Swordtails and platies are quite rightly among the most popular aquarium fish in the world. No community aquarium is complete without one or the other, or both. Most aquarists believe that they have kept a true swordtail (Xiphophorus hellerii); platy, southern platyfish or moonfish (X. maculatus); or sunset, variegated or variatus platy (X. variatus). But most aquarists have actually kept hybrids between these species — not “pure” swordtails and platies.
Take a close look at any platies or swordtails you may have in your tanks or those that you see in aquatic shops. Some platies appear more elongated than they should be. Indeed, some may even look a little like swordless swordtails. Conversely, some swordtails may look somewhat shorter than they should.
Faced with this situation, it is easy to think that these slight or more apparent departures from the original body shapes are down to selective breeding in captivity, and this is true — but only to a point. For example, every batch of newborn “pure” platies or swordtails will exhibit some variation in body shape. If we select, say, only the most elongated platies from these batches and breed from them, subsequently selecting just the most elongated offspring — and so on — we can eventually end up with true-breeding elongated platies. The same (but in the opposite direction) applies to swordtails. This type of intense artificial selection (as opposed to natural selection) carried out in a protected aquarium environment accelerates the pace of evolution far beyond its natural rate and often goes in directions other than those that would occur in nature.
However, even selective breeding can only achieve so much. Another approach is required if greater variety or more rapid development is sought or desired. In these cases, the basic raw materials are provided by nature itself because swordtails and platies are very closely related to each other. They belong to the Xiphophorus genus, and because of their “biological proximity,” they can easily interbreed and produce viable hybrids in the process.
Such a state of affairs lends itself perfectly to commercial development, particularly when the original species are highly variable. The inevitable consequence is that swordtails and platies are now available in a mind-boggling array of fin and color configurations, making them top sellers, alongside other favorites like guppies, mollies, angels, neons and cardinals.
The inherent (generic) variability of both platies and swordtails is, of course, good news for those dealers and aquarists who are always on the lookout for something novel. It’s also good for the aquatic trade and the hobby because the presence of colorful, spectacular, hardy fish in dealers’ tanks is one of the best ways of stimulating interest in aquariumkeeping.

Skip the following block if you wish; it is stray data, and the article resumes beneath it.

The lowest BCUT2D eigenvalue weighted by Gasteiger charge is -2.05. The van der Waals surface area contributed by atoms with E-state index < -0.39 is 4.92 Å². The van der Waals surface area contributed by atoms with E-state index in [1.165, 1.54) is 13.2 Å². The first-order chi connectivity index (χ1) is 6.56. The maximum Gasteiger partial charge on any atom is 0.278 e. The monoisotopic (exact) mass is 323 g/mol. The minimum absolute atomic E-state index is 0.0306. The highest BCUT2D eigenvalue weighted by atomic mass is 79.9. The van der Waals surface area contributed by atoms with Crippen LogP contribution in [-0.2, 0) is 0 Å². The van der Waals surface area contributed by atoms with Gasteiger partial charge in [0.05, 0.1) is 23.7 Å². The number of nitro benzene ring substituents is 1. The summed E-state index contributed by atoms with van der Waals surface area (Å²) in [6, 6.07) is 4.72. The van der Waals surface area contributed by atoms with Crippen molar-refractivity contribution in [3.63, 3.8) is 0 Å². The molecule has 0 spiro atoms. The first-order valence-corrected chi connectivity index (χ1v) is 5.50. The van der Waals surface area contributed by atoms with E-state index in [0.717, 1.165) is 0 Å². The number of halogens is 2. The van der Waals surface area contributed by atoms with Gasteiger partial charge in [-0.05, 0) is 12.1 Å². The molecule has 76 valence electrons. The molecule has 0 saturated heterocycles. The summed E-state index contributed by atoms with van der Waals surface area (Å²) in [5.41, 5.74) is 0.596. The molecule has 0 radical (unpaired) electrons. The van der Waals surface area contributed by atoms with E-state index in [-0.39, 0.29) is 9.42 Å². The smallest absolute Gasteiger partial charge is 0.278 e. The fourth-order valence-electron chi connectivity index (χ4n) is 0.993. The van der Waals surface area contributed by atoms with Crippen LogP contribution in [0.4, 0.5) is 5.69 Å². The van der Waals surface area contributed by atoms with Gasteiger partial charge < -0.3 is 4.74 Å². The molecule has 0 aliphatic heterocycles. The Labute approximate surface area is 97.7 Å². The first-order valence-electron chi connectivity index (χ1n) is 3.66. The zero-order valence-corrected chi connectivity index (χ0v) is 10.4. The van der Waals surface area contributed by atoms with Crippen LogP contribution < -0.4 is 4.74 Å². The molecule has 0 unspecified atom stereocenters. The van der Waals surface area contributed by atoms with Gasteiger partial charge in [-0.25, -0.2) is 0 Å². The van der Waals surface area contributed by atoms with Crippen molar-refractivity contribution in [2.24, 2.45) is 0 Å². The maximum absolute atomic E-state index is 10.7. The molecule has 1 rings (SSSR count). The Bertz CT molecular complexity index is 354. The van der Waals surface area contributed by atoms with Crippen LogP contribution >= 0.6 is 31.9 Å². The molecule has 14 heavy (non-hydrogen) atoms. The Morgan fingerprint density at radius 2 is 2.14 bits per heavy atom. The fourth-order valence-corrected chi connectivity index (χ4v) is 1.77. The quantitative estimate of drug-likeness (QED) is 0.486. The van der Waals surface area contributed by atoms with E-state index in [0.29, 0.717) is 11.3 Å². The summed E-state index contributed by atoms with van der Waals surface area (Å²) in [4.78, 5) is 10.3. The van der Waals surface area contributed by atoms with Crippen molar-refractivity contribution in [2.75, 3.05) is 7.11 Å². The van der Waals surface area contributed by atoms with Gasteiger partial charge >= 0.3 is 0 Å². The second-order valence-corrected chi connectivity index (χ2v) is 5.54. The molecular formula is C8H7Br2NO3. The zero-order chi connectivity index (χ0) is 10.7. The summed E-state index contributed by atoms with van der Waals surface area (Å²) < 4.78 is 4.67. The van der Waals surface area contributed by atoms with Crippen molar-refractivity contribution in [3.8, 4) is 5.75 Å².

Hybridization has been at the heart of platy and swordtail culture for nearly 100 years. The hybrids created in the early and mid-1900s were fundamental in determining the nature of the fish we see today. A similar situation applies to the sunset or variatus platy. Hybridizations are reported between it and the swordtail and southern platy, and also with other species, including the Monterrey platy (X. couchianus) and swordtail platy (X. xiphidium). (See the “Swordtail Hybrids” sidebar for specific swordtail hybrids.)
Platy or Swordtail?
With so many hybrids in the hobby, how can we tell what is a platy and what is a swordtail? Biologically, platies and swordtails both belong to the genus Xiphophorus of the subfamily Poeciliinae of the family Poeciliidae (the same family that includes other popular aquarium fish like the guppies and mollies). Within the Xiphophorus genus, there are 26 separate species, more or less. I say “more or less” because there’s always some debate going on regarding the validity of certain nominal species. There is, for instance, a beautiful fish found in Rio Soto La Marina in Tamaulipas, Mexico, known as the speckled platy or hybrid swordplaty. It is usually reported as a naturally occurring hybrid between X. variatus and X. xiphidium (X. ‘Kosszanderi’), while FishBase (fishbase.org, a comprehensive online fish database) lists it as a valid species (i.e., X. kosszanderi without the apostrophes). Xiphophorus ‘Kosszanderi’ is shaped overall like an X. maculatus platy, but males carry a distinct (though short) sword. The same goes for the spiketail or swordtail platy (X. xiphidium) from the same river system and for Anderson’s platy (X. andersi).
Conversely, there are swordtail species that don’t bear a sword or have a very short one. In some cases, the sword is even shorter than that possessed by some platies. These include:
- Sheepshead swordtail (Xiphophorus birchmanni)
- El Quince swordtail (X. continens), also known as the short-sword platy